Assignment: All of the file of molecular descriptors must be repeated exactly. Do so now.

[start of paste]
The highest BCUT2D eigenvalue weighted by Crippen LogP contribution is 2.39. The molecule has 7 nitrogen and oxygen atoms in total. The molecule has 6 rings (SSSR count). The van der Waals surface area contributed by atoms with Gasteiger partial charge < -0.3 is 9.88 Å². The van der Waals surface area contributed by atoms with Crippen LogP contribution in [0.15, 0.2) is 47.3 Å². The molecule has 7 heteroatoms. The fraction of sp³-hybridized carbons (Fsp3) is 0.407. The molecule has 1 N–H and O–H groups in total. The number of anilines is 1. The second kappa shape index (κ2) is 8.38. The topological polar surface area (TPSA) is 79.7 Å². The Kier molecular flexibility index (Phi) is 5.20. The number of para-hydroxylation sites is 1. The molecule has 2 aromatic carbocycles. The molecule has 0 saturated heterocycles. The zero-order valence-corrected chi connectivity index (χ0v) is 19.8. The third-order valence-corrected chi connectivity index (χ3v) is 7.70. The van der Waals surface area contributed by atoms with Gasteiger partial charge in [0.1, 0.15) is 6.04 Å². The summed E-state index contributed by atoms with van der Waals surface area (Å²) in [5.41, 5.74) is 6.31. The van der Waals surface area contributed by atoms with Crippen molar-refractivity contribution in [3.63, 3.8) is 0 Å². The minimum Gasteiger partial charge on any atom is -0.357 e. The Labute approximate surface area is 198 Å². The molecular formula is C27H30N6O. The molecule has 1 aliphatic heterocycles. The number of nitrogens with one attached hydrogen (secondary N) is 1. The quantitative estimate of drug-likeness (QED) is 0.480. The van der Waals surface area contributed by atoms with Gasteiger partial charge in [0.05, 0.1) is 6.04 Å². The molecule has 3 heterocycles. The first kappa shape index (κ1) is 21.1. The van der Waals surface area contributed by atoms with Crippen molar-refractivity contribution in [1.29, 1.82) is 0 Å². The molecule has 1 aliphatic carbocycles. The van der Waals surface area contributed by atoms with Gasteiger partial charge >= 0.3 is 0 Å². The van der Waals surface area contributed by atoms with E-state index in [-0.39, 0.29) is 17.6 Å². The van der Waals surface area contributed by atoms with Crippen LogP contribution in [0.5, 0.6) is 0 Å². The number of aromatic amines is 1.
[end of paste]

The highest BCUT2D eigenvalue weighted by Crippen LogP contribution is 2.39. The molecule has 7 nitrogen and oxygen atoms in total. The molecule has 6 rings (SSSR count). The van der Waals surface area contributed by atoms with Gasteiger partial charge < -0.3 is 9.88 Å². The van der Waals surface area contributed by atoms with Crippen LogP contribution in [0.15, 0.2) is 47.3 Å². The molecule has 7 heteroatoms. The fraction of sp³-hybridized carbons (Fsp3) is 0.407. The molecule has 1 N–H and O–H groups in total. The number of anilines is 1. The second kappa shape index (κ2) is 8.38. The topological polar surface area (TPSA) is 79.7 Å². The Kier molecular flexibility index (Phi) is 5.20. The number of para-hydroxylation sites is 1. The molecule has 2 aromatic carbocycles. The molecule has 0 saturated heterocycles. The zero-order valence-corrected chi connectivity index (χ0v) is 19.8. The third-order valence-corrected chi connectivity index (χ3v) is 7.70. The van der Waals surface area contributed by atoms with Gasteiger partial charge in [0.1, 0.15) is 6.04 Å². The summed E-state index contributed by atoms with van der Waals surface area (Å²) in [5.41, 5.74) is 6.31. The van der Waals surface area contributed by atoms with Crippen molar-refractivity contribution in [3.63, 3.8) is 0 Å². The minimum Gasteiger partial charge on any atom is -0.357 e. The Labute approximate surface area is 198 Å². The molecular formula is C27H30N6O. The molecule has 1 aliphatic heterocycles. The number of nitrogens with one attached hydrogen (secondary N) is 1. The quantitative estimate of drug-likeness (QED) is 0.480. The van der Waals surface area contributed by atoms with Gasteiger partial charge in [0.05, 0.1) is 6.04 Å². The molecule has 3 heterocycles. The first kappa shape index (κ1) is 21.1. The van der Waals surface area contributed by atoms with Crippen molar-refractivity contribution in [1.29, 1.82) is 0 Å². The molecule has 1 aliphatic carbocycles. The van der Waals surface area contributed by atoms with Gasteiger partial charge >= 0.3 is 0 Å². The van der Waals surface area contributed by atoms with E-state index in [-0.39, 0.29) is 17.6 Å². The van der Waals surface area contributed by atoms with Crippen LogP contribution in [0.5, 0.6) is 0 Å². The number of aromatic amines is 1.